No trip would be complete with out some mechanical issues. Especially on a holiday weekend traveling the loneliest road. Fortunately, the check engine light and the flat tire were not as serious as the failed turbo resonator or transmission breaking.
Check engine light:
The check engine light came on coming into Carson City, Nevada after dropping down the Sierras. Dave used an OBDII reader to obtain the error codes associated with the check engine light.
Error codes: Cam position sensor, O2 sensor error
Fortunately, where we pulled over in Carson City was not far from the Dodge dealer. The shop manager reviewed the codes and said that the cam position sensor can ‘hiccup’ especially when traveling from high to low altitudes. This results in a cascade effect that causes the O2 sensor to error as well. He was happy to report that as long as the check engine light wasn’t flashing, we could continue to drive Abby. If we wanted peace of mind, we could have it checked out, but the soonest he could get to it would be Tuesday. As much fun as a two night minimum in Carson City sounded, we decided to push onward. We bought a Good Sam towing membership.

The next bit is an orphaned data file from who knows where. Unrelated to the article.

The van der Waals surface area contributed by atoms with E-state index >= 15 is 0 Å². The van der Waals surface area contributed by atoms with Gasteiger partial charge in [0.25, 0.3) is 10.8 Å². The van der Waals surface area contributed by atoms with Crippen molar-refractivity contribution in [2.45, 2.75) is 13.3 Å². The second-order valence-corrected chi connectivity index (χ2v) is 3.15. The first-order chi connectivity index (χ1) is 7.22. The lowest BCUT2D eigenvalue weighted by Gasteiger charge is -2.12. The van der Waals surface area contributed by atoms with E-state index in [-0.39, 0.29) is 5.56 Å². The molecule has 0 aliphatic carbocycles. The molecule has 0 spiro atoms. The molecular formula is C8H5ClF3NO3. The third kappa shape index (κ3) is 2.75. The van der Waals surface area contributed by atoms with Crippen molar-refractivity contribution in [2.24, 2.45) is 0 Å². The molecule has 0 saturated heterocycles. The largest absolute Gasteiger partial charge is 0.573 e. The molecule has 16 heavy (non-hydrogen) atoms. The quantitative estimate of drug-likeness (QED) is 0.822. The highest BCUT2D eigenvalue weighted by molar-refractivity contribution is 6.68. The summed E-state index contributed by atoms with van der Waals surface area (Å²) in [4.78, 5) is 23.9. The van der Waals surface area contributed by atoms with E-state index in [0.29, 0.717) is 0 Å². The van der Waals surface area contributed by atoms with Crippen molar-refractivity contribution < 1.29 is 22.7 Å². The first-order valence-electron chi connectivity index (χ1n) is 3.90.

Total time lost: 1 hour
Repair difficulty: Easy, it was simply getting advice from a shop guy. Google indicated that replacing the sensors was not difficult and could be done in a parking lot or campsite. No auto part stores had the parts in stock. Abby is due for a thorough tune-up, including a transmission flush, at the end of this trip. We are going to pay the money and let a Dodge dealer give Abby some TLC.
Our flat tire occurred approximately 40 miles west of Austin, NV. We were losing approximately 2 lbs of pressure every mile. How did we know? Dave purchased and installed EEZTire Monitoring system that reports the pressure in each tire via RFID. Fortunately, the Edwards Creek historic marker was close by and we were able to pull over in a safe place to change the tire. As Dave changed the tire, Jess wrangled the dogs and Alex, with marginal success. The dogs had to be returned to Abby. Alex ran around with tools key for changing the tire and found every bit of dirt on the Abby and transferred it to himself. Inspection showed that the valve stem had failed. To add to the fun, the spare tire and the other dualie tire needed to have their pressures increased. Our 12V electric pump burned out; fortunately, we had a bike pump with the appropriate fitting in the trailer.
After completing the tire change, we stopped in Austin, NV to fill Abby up. Dave inquired about tire repair and was directed to Wayne, the tire guy. He provides 24/7 service for this isolated area and was able to fix the tire.
Total time lost: 2 hours
Repair difficulty: Easy. If you know how to change a tire on a car, you can change a tire on an RV. Parts are just bigger and heavier, technology and theory are the same. This is a key skill otherwise you will be waiting for several hours in the sun for assistance. And there may be no cell service.